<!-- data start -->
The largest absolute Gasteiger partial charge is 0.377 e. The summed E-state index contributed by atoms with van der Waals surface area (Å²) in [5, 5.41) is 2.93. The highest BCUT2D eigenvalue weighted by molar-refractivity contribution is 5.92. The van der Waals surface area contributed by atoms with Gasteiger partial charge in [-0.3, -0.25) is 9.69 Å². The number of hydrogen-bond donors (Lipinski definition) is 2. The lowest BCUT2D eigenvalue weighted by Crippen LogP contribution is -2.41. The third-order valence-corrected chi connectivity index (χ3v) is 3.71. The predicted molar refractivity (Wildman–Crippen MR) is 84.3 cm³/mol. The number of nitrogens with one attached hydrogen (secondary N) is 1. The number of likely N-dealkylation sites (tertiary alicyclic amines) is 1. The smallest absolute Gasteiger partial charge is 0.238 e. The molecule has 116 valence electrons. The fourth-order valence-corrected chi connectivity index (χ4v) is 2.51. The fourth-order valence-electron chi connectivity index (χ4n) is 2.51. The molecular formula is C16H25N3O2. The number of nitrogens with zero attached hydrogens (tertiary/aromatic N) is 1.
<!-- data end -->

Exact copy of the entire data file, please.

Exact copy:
The largest absolute Gasteiger partial charge is 0.377 e. The summed E-state index contributed by atoms with van der Waals surface area (Å²) in [5, 5.41) is 2.93. The highest BCUT2D eigenvalue weighted by molar-refractivity contribution is 5.92. The van der Waals surface area contributed by atoms with Gasteiger partial charge in [-0.3, -0.25) is 9.69 Å². The number of hydrogen-bond donors (Lipinski definition) is 2. The lowest BCUT2D eigenvalue weighted by Crippen LogP contribution is -2.41. The third-order valence-corrected chi connectivity index (χ3v) is 3.71. The predicted molar refractivity (Wildman–Crippen MR) is 84.3 cm³/mol. The number of nitrogens with one attached hydrogen (secondary N) is 1. The number of likely N-dealkylation sites (tertiary alicyclic amines) is 1. The smallest absolute Gasteiger partial charge is 0.238 e. The molecule has 116 valence electrons. The fourth-order valence-corrected chi connectivity index (χ4v) is 2.51. The fourth-order valence-electron chi connectivity index (χ4n) is 2.51. The molecular formula is C16H25N3O2. The number of nitrogens with zero attached hydrogens (tertiary/aromatic N) is 1.